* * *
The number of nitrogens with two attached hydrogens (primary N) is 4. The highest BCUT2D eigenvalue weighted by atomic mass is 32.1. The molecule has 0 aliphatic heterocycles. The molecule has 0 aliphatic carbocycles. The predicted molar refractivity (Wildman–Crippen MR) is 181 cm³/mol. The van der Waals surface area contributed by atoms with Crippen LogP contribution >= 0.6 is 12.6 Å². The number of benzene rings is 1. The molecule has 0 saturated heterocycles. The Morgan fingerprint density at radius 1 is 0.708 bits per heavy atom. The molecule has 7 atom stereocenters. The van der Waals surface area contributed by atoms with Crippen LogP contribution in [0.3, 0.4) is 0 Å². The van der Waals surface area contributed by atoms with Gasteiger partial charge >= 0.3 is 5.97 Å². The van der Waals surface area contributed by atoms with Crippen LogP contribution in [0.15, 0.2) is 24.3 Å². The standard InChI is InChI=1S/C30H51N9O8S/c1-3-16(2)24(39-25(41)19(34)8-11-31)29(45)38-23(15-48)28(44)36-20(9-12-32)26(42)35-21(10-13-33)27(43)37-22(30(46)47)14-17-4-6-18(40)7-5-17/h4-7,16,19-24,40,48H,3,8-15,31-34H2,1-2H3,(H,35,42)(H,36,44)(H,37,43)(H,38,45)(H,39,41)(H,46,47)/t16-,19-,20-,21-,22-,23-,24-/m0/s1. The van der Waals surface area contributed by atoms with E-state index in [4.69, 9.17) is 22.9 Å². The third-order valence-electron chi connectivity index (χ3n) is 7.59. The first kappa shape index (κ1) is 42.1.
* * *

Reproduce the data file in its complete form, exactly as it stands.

The number of nitrogens with two attached hydrogens (primary N) is 4. The highest BCUT2D eigenvalue weighted by atomic mass is 32.1. The molecule has 0 aliphatic heterocycles. The molecule has 0 aliphatic carbocycles. The predicted molar refractivity (Wildman–Crippen MR) is 181 cm³/mol. The van der Waals surface area contributed by atoms with Crippen LogP contribution >= 0.6 is 12.6 Å². The number of benzene rings is 1. The molecule has 0 saturated heterocycles. The Morgan fingerprint density at radius 1 is 0.708 bits per heavy atom. The molecule has 7 atom stereocenters. The van der Waals surface area contributed by atoms with Crippen LogP contribution in [0.3, 0.4) is 0 Å². The van der Waals surface area contributed by atoms with Gasteiger partial charge >= 0.3 is 5.97 Å². The van der Waals surface area contributed by atoms with Crippen LogP contribution in [0.15, 0.2) is 24.3 Å². The standard InChI is InChI=1S/C30H51N9O8S/c1-3-16(2)24(39-25(41)19(34)8-11-31)29(45)38-23(15-48)28(44)36-20(9-12-32)26(42)35-21(10-13-33)27(43)37-22(30(46)47)14-17-4-6-18(40)7-5-17/h4-7,16,19-24,40,48H,3,8-15,31-34H2,1-2H3,(H,35,42)(H,36,44)(H,37,43)(H,38,45)(H,39,41)(H,46,47)/t16-,19-,20-,21-,22-,23-,24-/m0/s1. The van der Waals surface area contributed by atoms with E-state index in [4.69, 9.17) is 22.9 Å². The third-order valence-electron chi connectivity index (χ3n) is 7.59. The first kappa shape index (κ1) is 42.1.